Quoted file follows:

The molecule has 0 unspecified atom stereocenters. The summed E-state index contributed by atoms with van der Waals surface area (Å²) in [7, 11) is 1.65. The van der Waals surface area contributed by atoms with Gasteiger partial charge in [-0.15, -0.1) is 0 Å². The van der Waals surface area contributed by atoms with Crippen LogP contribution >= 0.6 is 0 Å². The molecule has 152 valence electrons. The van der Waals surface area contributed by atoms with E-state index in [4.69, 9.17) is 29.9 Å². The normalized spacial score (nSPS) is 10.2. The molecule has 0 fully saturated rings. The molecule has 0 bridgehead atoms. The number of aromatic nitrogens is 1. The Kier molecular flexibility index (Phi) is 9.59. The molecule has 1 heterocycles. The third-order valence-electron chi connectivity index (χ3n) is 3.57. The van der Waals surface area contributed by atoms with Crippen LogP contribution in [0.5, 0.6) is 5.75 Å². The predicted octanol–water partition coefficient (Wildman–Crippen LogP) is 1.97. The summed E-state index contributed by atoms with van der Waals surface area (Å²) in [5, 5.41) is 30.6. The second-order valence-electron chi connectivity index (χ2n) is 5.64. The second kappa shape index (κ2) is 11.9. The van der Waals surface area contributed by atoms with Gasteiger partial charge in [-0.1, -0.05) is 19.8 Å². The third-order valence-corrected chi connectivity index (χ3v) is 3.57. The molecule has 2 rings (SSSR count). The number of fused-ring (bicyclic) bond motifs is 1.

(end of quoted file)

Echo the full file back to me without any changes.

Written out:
The molecule has 0 unspecified atom stereocenters. The summed E-state index contributed by atoms with van der Waals surface area (Å²) in [7, 11) is 1.65. The van der Waals surface area contributed by atoms with Gasteiger partial charge in [-0.15, -0.1) is 0 Å². The van der Waals surface area contributed by atoms with Crippen LogP contribution >= 0.6 is 0 Å². The molecule has 152 valence electrons. The van der Waals surface area contributed by atoms with E-state index in [4.69, 9.17) is 29.9 Å². The normalized spacial score (nSPS) is 10.2. The molecule has 0 fully saturated rings. The molecule has 0 bridgehead atoms. The number of aromatic nitrogens is 1. The Kier molecular flexibility index (Phi) is 9.59. The molecule has 1 heterocycles. The third-order valence-electron chi connectivity index (χ3n) is 3.57. The van der Waals surface area contributed by atoms with Crippen LogP contribution in [0.5, 0.6) is 5.75 Å². The predicted octanol–water partition coefficient (Wildman–Crippen LogP) is 1.97. The summed E-state index contributed by atoms with van der Waals surface area (Å²) in [5, 5.41) is 30.6. The second-order valence-electron chi connectivity index (χ2n) is 5.64. The second kappa shape index (κ2) is 11.9. The van der Waals surface area contributed by atoms with Gasteiger partial charge in [-0.1, -0.05) is 19.8 Å². The third-order valence-corrected chi connectivity index (χ3v) is 3.57. The molecule has 2 rings (SSSR count). The number of fused-ring (bicyclic) bond motifs is 1.